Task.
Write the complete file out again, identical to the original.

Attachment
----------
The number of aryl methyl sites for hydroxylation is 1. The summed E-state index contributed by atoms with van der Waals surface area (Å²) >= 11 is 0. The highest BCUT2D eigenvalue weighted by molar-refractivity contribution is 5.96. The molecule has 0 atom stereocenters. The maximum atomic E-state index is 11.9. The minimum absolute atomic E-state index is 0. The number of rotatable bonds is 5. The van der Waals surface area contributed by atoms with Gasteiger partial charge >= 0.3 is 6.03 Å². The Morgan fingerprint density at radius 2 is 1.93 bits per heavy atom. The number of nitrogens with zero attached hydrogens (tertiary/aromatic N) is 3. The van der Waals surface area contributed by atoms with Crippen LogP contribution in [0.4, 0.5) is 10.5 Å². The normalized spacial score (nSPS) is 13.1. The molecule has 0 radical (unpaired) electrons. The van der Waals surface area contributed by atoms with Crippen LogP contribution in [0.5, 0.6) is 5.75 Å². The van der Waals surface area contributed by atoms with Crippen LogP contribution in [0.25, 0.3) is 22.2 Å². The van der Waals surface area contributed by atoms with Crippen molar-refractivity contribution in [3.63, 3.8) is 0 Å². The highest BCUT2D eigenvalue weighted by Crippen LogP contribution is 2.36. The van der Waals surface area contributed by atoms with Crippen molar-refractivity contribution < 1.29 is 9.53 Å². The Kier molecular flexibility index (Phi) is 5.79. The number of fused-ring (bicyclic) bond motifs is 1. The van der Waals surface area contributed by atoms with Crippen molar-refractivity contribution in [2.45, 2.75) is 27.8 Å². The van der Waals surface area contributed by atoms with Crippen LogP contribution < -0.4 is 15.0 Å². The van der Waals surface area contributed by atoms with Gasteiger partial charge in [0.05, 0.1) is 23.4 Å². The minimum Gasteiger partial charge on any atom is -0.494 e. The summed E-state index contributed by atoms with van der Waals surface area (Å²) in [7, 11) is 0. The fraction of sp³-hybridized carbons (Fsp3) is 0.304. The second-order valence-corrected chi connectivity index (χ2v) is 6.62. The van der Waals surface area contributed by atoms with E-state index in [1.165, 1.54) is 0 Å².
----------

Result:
The number of aryl methyl sites for hydroxylation is 1. The summed E-state index contributed by atoms with van der Waals surface area (Å²) >= 11 is 0. The highest BCUT2D eigenvalue weighted by molar-refractivity contribution is 5.96. The molecule has 0 atom stereocenters. The maximum atomic E-state index is 11.9. The minimum absolute atomic E-state index is 0. The number of rotatable bonds is 5. The van der Waals surface area contributed by atoms with Gasteiger partial charge >= 0.3 is 6.03 Å². The Morgan fingerprint density at radius 2 is 1.93 bits per heavy atom. The number of nitrogens with zero attached hydrogens (tertiary/aromatic N) is 3. The van der Waals surface area contributed by atoms with Crippen LogP contribution in [0.4, 0.5) is 10.5 Å². The normalized spacial score (nSPS) is 13.1. The molecule has 0 radical (unpaired) electrons. The van der Waals surface area contributed by atoms with Crippen LogP contribution in [0.5, 0.6) is 5.75 Å². The van der Waals surface area contributed by atoms with Crippen LogP contribution in [0.25, 0.3) is 22.2 Å². The van der Waals surface area contributed by atoms with Crippen molar-refractivity contribution in [3.63, 3.8) is 0 Å². The highest BCUT2D eigenvalue weighted by Crippen LogP contribution is 2.36. The van der Waals surface area contributed by atoms with Crippen molar-refractivity contribution < 1.29 is 9.53 Å². The Kier molecular flexibility index (Phi) is 5.79. The number of fused-ring (bicyclic) bond motifs is 1. The van der Waals surface area contributed by atoms with Crippen molar-refractivity contribution in [2.45, 2.75) is 27.8 Å². The van der Waals surface area contributed by atoms with Crippen LogP contribution < -0.4 is 15.0 Å². The van der Waals surface area contributed by atoms with Gasteiger partial charge in [0.05, 0.1) is 23.4 Å². The minimum Gasteiger partial charge on any atom is -0.494 e. The summed E-state index contributed by atoms with van der Waals surface area (Å²) in [7, 11) is 0. The fraction of sp³-hybridized carbons (Fsp3) is 0.304. The second-order valence-corrected chi connectivity index (χ2v) is 6.62. The van der Waals surface area contributed by atoms with E-state index in [1.165, 1.54) is 0 Å².